Raisa and Mel 75

This sketch of my Avians main characters by cover artist Ann Crowe is a wonderful illustration, because it beautifully sums up the difficult relationship between Mel and Raisa. Holding hands because they’re in it together. Facing away from each other because they’ve never quite become friends. Ann gets my characters because she read the whole book- not many cover artists will do that. Also, their outfits blow me away, because I never described them in this much detail. Ann found a way to make Mel’s decon suit look practical for handling airship cargo, and Raisa’s flight suit warm enough for flying an unheated glider. I’m very pleased that these girls are dressed for work, not glamour.

A little history of this illustration. An early version of it was one of Ann’s original proposals for the book’s cover art. I loved it, but still felt a cover with “a glider, a volcano and a honking great airship,” would be truer to the book’s contents, so I asked publisher Lorina Stephens if I could have it inside the book, and designer Éric Desmarais found a way to put it on the title page. Five Rivers is great that way.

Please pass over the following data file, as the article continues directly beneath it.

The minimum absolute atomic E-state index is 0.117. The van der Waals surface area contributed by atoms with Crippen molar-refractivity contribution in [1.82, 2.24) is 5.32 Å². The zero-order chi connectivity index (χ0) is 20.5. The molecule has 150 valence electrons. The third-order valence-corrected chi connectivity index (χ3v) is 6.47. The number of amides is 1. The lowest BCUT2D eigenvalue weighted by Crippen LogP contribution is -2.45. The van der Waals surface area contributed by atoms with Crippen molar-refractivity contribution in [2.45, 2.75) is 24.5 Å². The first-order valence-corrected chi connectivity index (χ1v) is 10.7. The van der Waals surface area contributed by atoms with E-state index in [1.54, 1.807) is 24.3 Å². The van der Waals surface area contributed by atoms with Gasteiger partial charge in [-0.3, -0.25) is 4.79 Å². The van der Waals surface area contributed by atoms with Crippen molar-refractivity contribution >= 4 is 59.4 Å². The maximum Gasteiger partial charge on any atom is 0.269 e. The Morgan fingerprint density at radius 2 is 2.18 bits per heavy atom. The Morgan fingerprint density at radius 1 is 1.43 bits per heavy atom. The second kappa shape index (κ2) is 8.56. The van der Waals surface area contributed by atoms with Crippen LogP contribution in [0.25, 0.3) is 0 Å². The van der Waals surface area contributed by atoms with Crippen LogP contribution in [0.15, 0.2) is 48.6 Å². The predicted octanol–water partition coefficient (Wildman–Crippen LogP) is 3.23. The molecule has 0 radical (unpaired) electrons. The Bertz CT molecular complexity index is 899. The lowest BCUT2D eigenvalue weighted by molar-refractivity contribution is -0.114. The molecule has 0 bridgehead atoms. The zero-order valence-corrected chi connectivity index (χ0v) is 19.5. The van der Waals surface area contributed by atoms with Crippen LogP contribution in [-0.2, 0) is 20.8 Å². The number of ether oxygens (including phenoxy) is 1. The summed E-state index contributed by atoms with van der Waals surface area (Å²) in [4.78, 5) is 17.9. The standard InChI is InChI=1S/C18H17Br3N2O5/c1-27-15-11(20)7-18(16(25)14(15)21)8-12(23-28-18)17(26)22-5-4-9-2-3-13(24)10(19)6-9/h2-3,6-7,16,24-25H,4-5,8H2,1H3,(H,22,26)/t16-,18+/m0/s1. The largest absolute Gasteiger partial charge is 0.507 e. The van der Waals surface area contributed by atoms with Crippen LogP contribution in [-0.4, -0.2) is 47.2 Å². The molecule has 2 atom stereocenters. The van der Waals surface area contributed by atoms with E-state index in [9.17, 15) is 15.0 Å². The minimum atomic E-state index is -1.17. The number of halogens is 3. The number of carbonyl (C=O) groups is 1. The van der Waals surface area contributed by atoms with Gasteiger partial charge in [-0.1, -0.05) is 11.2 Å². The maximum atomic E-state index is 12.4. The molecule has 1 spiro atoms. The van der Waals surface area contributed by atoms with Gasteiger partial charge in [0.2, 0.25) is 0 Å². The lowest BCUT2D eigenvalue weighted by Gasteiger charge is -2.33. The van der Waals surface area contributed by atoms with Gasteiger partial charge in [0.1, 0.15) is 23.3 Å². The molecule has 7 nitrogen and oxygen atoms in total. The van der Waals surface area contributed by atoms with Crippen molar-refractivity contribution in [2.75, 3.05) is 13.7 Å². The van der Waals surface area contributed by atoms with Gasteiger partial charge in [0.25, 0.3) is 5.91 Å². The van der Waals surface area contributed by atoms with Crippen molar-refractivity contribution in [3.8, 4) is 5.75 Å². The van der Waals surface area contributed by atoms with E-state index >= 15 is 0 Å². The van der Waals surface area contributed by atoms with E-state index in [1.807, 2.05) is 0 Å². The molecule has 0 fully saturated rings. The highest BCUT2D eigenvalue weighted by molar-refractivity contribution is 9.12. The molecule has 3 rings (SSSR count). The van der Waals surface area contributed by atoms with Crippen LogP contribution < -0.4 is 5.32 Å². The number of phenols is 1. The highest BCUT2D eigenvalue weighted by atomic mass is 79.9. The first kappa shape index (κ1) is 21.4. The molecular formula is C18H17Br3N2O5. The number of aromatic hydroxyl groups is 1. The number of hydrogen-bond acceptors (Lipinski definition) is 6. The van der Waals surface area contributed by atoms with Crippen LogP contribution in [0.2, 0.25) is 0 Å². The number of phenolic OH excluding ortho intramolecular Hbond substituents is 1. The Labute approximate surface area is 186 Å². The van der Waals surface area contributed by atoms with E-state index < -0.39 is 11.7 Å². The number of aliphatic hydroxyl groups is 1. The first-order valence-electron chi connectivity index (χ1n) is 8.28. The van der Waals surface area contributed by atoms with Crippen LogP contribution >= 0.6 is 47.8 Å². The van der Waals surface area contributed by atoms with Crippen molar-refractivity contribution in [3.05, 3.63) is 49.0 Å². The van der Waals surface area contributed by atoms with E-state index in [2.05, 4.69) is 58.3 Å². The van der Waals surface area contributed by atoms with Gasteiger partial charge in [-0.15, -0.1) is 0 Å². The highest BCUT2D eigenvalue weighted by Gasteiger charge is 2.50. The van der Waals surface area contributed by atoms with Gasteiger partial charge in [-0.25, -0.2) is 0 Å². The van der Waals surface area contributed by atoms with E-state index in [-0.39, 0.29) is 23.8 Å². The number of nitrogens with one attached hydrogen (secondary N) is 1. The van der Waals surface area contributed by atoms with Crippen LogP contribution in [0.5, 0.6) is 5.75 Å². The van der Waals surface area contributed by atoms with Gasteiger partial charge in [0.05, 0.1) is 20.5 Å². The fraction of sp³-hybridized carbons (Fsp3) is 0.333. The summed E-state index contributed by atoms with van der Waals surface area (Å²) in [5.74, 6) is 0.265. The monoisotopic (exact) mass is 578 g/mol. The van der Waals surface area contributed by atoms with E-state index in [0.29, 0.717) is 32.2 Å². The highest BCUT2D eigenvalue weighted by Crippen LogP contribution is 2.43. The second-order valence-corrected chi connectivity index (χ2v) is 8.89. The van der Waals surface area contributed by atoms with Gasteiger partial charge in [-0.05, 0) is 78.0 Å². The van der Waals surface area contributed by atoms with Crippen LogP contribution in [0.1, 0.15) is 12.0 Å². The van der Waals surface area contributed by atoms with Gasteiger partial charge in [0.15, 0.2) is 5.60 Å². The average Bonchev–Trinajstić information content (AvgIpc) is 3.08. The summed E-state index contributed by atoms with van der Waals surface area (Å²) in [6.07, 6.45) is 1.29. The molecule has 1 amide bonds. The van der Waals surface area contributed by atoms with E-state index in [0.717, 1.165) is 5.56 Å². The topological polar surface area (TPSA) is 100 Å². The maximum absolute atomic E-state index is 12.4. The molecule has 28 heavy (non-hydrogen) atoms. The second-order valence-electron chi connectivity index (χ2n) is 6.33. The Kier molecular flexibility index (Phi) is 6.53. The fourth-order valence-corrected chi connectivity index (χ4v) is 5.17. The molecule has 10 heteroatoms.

At book signings, I never write on the title page. No way I’m scrawling all over the margins of this. I personalize the dedication page.

If you squint at the illustration above, you can see that it’s a scan of my personal copy signed by the artist. Once I get it framed, it’s going on the wall of my writing den so that Mel and Raisa can watch over my shoulder as I continue to tell their story. If it appeals to you, ask Ann nicely, and I bet she’d consider doing a print run. Or drop by her facebook page to look at her other work: there’s all kinds of cool stuff there.